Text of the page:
- 31st in total yards

- 31st in scoring

- 30th in yards per play

- 32nd in turnover rate

- 32nd in expected points

Mix in Barkley’s return from a September 2020 ACL tear and a fluke ankle injury last October, and looking back, he faced an insurmountable challenge.

No such excuses exist today.

Now healthy, Barkley will play for new HC Brian Daboll, who orchestrated Buffalo’s incredible rise over the past couple of seasons. The 25-year-old will do so behind an O-line that looks much improved, thanks largely to the arrival of Round 1 OT Evan Neal (all of 6’7, 337 pounds).

As a bonus, the Giants opted against adding an impact RB this offseason. Matt Breida followed Daboll from the Bills, but he’s not a serious threat. And despite holding 11 draft picks, the Giants never selected a RB.

While Barkley will almost certainly play elsewhere next season, he’s positioned nicely for a bounce-back. Early projections place him inside the top-8 RBs.

James Conner, RB, Cardinals

Conner’s a 27-year-old with ~900 career touches. He’s yet to play a full slate of games since entering the league in 2017.

Yet the team clearly believes in the former Steeler, inking him to a 3-year, $21 million deal in March. (The deal really locks Conner into Arizona’s backfield over the next 2 seasons.)

Can you blame them? Conner was a red zone weapon for the 2021 Cards, popping in 18 total TDs. He emerged as a pass catcher down the stretch.

The past few months have only reinforced the team’s confidence in the veteran. Chase Edmonds departed in free agency — his loss removes 116 carries (23.3%) and 53 targets (9.3%).

Arizona added a RB, but USC’s Keaontay Ingram wasn’t selected until Round 6. He’s not even a lock to make the Week 1 roster. Conner is set up for a massive workload.

Clyde Edwards-Helaire, RB, Chiefs

Now in year 3, 2022 shapes up as a make-or-break year for Edwards-Helaire.

Outside of a few games, he’s largely underwhelmed. Dropped into a perfect situation, he’s ranked 28th and 25th in PPR points per game. Injuries (ankle, hip, knee) have regularly popped up.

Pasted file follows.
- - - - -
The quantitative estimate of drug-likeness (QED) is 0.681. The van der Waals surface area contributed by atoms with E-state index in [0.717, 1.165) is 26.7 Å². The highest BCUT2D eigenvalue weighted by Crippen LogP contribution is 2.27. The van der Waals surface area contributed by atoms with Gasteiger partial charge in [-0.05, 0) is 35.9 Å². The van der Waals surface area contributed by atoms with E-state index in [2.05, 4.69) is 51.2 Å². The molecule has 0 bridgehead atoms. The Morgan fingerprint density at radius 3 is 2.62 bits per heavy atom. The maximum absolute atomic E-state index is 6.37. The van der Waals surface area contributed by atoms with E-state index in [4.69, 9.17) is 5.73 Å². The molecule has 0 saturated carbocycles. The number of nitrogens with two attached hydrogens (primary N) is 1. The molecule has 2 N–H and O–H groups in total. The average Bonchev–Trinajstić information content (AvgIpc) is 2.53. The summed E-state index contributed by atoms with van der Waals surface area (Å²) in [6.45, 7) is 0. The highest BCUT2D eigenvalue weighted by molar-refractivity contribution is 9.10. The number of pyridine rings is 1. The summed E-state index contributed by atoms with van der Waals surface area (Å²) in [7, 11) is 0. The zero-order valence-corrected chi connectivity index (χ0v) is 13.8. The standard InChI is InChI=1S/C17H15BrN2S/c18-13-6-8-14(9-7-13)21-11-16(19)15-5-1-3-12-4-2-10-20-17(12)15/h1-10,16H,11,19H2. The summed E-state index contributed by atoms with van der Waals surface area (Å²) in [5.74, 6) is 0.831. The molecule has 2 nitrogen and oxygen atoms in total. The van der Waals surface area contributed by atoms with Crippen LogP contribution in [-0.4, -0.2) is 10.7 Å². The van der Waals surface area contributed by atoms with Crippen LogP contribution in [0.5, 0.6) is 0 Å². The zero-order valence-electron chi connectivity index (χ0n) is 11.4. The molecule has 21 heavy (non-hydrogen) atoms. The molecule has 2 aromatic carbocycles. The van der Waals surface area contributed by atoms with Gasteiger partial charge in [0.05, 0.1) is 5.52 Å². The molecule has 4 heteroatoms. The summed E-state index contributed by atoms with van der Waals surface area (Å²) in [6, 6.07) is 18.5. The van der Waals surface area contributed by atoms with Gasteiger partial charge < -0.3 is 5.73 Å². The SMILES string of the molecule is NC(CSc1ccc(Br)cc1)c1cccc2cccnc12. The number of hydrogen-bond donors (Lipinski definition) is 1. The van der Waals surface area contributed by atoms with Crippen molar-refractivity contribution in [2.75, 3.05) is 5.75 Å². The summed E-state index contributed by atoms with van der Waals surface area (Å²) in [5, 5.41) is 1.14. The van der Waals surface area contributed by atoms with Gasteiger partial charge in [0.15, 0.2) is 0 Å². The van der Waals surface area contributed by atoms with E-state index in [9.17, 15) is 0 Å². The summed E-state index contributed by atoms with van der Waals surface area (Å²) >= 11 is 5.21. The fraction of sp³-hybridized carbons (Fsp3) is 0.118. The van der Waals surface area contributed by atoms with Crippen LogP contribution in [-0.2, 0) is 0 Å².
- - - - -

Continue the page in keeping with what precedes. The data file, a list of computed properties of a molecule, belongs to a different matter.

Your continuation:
So we probably haven’t seen his best. CEH turned just 23 in April, though, and it’s worth remembering that he started just 1 season at LSU.

The K.C. front office is signaling that they still believe in him as a lead back. Ronald Jones arrived in free agency, but he’s a hot-and-cold runner that offers little as a pass catcher.

He also signed for “only” $750K guaranteed. That ranks outside the top-50 RBs.

The Chiefs held 10 picks in the draft but only added 7th-rounder Isaih Pacheco. He’s not a 2022 factor.

Rashod Bateman, WR, Ravens

How could we NOT call Bateman a post-draft winner?

Baltimore just passed on drafting a WR, while new Cardinal Marquise Brown leaves behind 146 targets on a 24.7% share. Bateman was already considered a rising talent. Now, he comfortably slots into 100+ targets alongside Lamar Jackson.

Bateman did miss 5 games last year following offseason groin surgery. But that marked his only missed action at any level of football. He’s fully healthy entering OTAs.

Only 22, we buy the high ceiling here.

Josh Palmer, WR, Chargers

As the draft neared, a belief emerged that Los Angeles might select a Round 1 WR.

The approach? To strengthen a strength, rather than patch a weakness.

But the board didn’t fall that way. So GM Tom Telesco opted to bolster Justin Herbert’s protection with OG Zion Johnson. In fact, the Bolts passed on a WR at any stage in the draft.

Palmer, a 2021 third rounder, brings below average athleticism but plus size and length. If he can beat out Jalen Guyton to earn a big enough chunk of the #3 WR job, we could see a continuation of his promising end to ’21. Note that Palmer saw a ~17% total target share in 4 of his final 5 games, scoring 3 times.